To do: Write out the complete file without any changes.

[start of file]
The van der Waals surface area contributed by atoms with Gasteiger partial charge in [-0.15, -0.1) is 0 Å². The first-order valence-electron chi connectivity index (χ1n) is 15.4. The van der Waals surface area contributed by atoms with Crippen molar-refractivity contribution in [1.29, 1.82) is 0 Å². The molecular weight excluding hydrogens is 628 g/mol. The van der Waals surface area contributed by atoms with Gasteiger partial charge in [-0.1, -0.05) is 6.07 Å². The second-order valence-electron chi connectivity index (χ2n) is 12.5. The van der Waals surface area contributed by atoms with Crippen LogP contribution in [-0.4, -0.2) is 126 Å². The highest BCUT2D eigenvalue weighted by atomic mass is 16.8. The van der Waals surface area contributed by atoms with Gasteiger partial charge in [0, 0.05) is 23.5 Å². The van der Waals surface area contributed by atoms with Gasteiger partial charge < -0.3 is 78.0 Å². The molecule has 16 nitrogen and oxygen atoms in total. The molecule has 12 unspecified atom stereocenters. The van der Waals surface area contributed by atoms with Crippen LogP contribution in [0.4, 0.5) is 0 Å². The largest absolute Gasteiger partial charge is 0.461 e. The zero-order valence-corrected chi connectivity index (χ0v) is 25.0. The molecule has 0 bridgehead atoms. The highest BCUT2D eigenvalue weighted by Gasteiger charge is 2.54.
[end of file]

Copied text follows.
The van der Waals surface area contributed by atoms with Gasteiger partial charge in [-0.15, -0.1) is 0 Å². The first-order valence-electron chi connectivity index (χ1n) is 15.4. The van der Waals surface area contributed by atoms with Crippen molar-refractivity contribution in [1.29, 1.82) is 0 Å². The molecular weight excluding hydrogens is 628 g/mol. The van der Waals surface area contributed by atoms with Gasteiger partial charge in [-0.1, -0.05) is 6.07 Å². The second-order valence-electron chi connectivity index (χ2n) is 12.5. The van der Waals surface area contributed by atoms with Crippen LogP contribution in [-0.4, -0.2) is 126 Å². The highest BCUT2D eigenvalue weighted by atomic mass is 16.8. The van der Waals surface area contributed by atoms with Gasteiger partial charge in [0, 0.05) is 23.5 Å². The van der Waals surface area contributed by atoms with Gasteiger partial charge < -0.3 is 78.0 Å². The molecule has 16 nitrogen and oxygen atoms in total. The molecule has 12 unspecified atom stereocenters. The van der Waals surface area contributed by atoms with Crippen LogP contribution in [0.4, 0.5) is 0 Å². The largest absolute Gasteiger partial charge is 0.461 e. The zero-order valence-corrected chi connectivity index (χ0v) is 25.0. The molecule has 0 bridgehead atoms. The highest BCUT2D eigenvalue weighted by Gasteiger charge is 2.54.